A case of crossing the line for a story
The reporter knew he was being deceptive. But in this situation, he believed it was justified to get important information to the public.
By Bill Dedman
Bill Dedman, formerly a reporter for The Atlanta Journal-Constitution and The Washington Post, is co-author of Power Reporting: A Handbook on Computer-Assisted Journalism, to be published this fall.
Author bio information is from the time of article submission and may not be current.
FineLine: The Newsletter On Journalism Ethics, vol. 3, no. 6 (June 1991), pp. 4-5.
This case was produced for FineLine, a publication of Billy Goat Strut Publishing, 600 East Main Street, Louisville, Kentucky 40202. Reprinted with the permission of Billy Goat Strut Publishing. This case may be reproduced for classroom and research purposes. Publication of this case in electronic or printed form requires written permission from the publisher and Indiana University. An exception is granted for use in readers designed for specific academic courses.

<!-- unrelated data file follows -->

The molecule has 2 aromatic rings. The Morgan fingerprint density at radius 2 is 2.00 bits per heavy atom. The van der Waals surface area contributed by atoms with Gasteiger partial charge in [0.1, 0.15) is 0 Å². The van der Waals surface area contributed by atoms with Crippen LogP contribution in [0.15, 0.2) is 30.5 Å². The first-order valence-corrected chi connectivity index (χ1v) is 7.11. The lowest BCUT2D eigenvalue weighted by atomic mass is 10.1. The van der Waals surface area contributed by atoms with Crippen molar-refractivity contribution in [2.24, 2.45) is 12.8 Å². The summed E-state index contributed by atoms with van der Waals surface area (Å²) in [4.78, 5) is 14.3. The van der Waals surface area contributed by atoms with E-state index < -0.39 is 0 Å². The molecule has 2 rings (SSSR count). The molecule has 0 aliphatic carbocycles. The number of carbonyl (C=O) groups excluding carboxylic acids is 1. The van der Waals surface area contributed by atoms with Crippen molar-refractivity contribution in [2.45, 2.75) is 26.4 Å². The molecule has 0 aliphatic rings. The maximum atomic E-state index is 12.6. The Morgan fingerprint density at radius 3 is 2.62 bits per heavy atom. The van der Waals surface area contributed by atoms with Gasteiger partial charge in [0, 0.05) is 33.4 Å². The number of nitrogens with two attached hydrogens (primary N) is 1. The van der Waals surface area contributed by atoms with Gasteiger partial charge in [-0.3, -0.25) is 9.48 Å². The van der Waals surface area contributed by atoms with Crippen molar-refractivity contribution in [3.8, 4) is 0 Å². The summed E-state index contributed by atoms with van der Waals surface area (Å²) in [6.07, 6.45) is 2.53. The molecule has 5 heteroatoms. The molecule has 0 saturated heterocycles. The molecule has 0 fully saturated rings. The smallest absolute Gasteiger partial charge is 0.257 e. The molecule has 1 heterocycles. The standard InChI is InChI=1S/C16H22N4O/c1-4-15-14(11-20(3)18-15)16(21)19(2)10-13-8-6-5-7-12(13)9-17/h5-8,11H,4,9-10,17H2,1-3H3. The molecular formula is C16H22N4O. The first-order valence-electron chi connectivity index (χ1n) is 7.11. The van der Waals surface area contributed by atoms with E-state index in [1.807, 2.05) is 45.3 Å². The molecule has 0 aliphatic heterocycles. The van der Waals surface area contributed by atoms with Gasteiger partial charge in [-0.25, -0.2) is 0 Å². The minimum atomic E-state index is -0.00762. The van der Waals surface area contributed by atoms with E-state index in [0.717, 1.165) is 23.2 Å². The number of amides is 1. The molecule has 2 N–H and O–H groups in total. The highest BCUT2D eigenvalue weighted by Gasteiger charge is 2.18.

It was Monday morning and City Editor Ralph Patrick was already yelling: “You go, and you, and you, and you!”
Word had just hit the newsroom of The Atlanta Journal-Constitution: Cuban detainees were rioting at the Atlanta Federal Penitentiary, setting fires and holding hostages.
Eleven days would pass before the 1400 Cubans surrendered, 11 days before each of the hostages would walk out alive from America’s longest prison riot.